The result is 23, the sum of numbers in C5:C16 when text in B5:B16 contains the substring “red” or the substring “blue”.

### SEARCH + ISNUMBER for substrings

The core of this formula is based on the SEARCH function together with the ISNUMBER function. The SEARCH function is designed to find a specific substring in a text string. If SEARCH finds the substring, it returns a position of the substring in the text as a number. If the substring is not found, SEARCH returns a #VALUE error. For example: To force a TRUE or FALSE result, we can use the ISNUMBER function. ISNUMBER returns TRUE for numeric values and FALSE for anything else. So, if SEARCH finds the substring, it returns the position as a number, and ISNUMBER returns TRUE: If SEARCH doesn’t find the substring, it returns an error, which causes the ISNUMBER to return FALSE. For a more detailed explanation of this approach, see this page.

### SUMPRODUCT function

In the example shown, the formula in cell F5 is: Working from the inside out, the array1 inside SUMPRODUCT is composed of this snippet: On the left, SEARCH is configured to look for “red”. Because there are 12 values in the range B5:B16, ISNUMBER returns an array with 12 results: Each TRUE in the array represents a cell in B5:B16 that contains “red”. On the right, SEARCH is configured to look for “blue”. This results in the array below: Each TRUE in this array represents a cell in B5:B16 that contains “blue”. Next, we add these arrays together. We use addition (+) because addition corresponds to OR logic in Boolean algebra. The math operation automatically coerces the TRUE and FALSE values to 1s and 0s, so we can now rewrite the original formula like this: After adding the the two Boolean arrays together, we have: The 2s in this array represent cells that contain both “red” and “blue”. To avoid double counting, we force the numbers back to TRUE and FALSE by comparing to zero, then use a double negative (–) to convert the TRUE and FALSE values to 1s and 0s. The final value of array1 in SUMPRODUCT is now: Next, SUMPRODUCT multiplies corresponding elements of the two arrays together and sums the result: The final result is 23, the sum of numbers in C5:C16 that correspond to text in B5:B16 that contains either “red” or “blue”. Note: In Excel 365, you can replace SUMPRODUCT with the SUM function. To read more about this, see Why SUMPRODUCT?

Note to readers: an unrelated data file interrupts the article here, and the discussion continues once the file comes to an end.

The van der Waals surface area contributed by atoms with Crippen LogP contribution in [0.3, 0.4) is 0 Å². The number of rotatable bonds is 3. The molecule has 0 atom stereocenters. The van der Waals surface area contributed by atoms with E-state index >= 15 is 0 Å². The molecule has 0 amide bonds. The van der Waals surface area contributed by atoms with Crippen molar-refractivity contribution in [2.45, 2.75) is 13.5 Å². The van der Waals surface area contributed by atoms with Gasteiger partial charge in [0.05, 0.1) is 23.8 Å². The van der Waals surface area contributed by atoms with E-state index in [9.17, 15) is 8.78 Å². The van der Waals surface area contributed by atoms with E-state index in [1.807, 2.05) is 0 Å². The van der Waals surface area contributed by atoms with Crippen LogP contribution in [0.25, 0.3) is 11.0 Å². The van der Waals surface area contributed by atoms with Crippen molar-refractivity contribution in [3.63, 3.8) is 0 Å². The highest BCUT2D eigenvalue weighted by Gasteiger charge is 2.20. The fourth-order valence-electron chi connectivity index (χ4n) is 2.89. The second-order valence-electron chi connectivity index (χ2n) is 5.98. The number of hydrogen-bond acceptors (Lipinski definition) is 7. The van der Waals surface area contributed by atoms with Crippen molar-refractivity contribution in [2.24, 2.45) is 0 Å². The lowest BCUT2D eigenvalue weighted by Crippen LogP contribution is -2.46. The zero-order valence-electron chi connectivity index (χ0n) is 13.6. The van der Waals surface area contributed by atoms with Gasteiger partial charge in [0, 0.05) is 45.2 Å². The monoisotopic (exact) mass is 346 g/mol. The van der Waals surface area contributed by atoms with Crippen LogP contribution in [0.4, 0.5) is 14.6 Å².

### Case-sensitive option

The SEARCH function ignores case. If you need a sensitive option, you can replace the SEARCH function in this formula with the FIND function.

### Dave Bruns

Hi - I’m Dave Bruns, and I run Exceljet with my wife, Lisa. Our goal is to help you work faster in Excel. We create short videos, and clear examples of formulas, functions, pivot tables, conditional formatting, and charts.